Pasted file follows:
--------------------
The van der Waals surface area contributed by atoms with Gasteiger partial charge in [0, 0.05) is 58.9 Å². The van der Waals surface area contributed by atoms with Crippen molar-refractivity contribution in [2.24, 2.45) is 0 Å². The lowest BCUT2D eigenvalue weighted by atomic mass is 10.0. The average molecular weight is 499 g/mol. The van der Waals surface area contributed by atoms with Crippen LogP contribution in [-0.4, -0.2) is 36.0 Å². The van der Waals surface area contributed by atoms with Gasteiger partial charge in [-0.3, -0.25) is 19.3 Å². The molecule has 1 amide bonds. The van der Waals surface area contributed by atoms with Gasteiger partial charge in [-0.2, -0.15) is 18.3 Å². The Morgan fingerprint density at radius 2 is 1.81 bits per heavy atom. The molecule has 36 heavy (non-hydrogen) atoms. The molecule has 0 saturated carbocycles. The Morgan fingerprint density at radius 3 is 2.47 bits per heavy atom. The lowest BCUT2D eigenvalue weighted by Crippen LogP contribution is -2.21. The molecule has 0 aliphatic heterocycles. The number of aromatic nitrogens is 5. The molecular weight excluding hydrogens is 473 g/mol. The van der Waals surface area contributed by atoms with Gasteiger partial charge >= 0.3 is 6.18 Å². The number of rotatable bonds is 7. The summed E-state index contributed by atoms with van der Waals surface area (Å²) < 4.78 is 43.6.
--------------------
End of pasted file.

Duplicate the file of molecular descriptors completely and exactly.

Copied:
The van der Waals surface area contributed by atoms with Gasteiger partial charge in [0, 0.05) is 58.9 Å². The van der Waals surface area contributed by atoms with Crippen molar-refractivity contribution in [2.24, 2.45) is 0 Å². The lowest BCUT2D eigenvalue weighted by atomic mass is 10.0. The average molecular weight is 499 g/mol. The van der Waals surface area contributed by atoms with Crippen LogP contribution in [-0.4, -0.2) is 36.0 Å². The van der Waals surface area contributed by atoms with Gasteiger partial charge in [-0.3, -0.25) is 19.3 Å². The molecule has 1 amide bonds. The van der Waals surface area contributed by atoms with Gasteiger partial charge in [-0.2, -0.15) is 18.3 Å². The Morgan fingerprint density at radius 2 is 1.81 bits per heavy atom. The molecule has 36 heavy (non-hydrogen) atoms. The molecule has 0 saturated carbocycles. The Morgan fingerprint density at radius 3 is 2.47 bits per heavy atom. The lowest BCUT2D eigenvalue weighted by Crippen LogP contribution is -2.21. The molecule has 0 aliphatic heterocycles. The number of aromatic nitrogens is 5. The molecular weight excluding hydrogens is 473 g/mol. The van der Waals surface area contributed by atoms with Gasteiger partial charge >= 0.3 is 6.18 Å². The number of rotatable bonds is 7. The summed E-state index contributed by atoms with van der Waals surface area (Å²) < 4.78 is 43.6.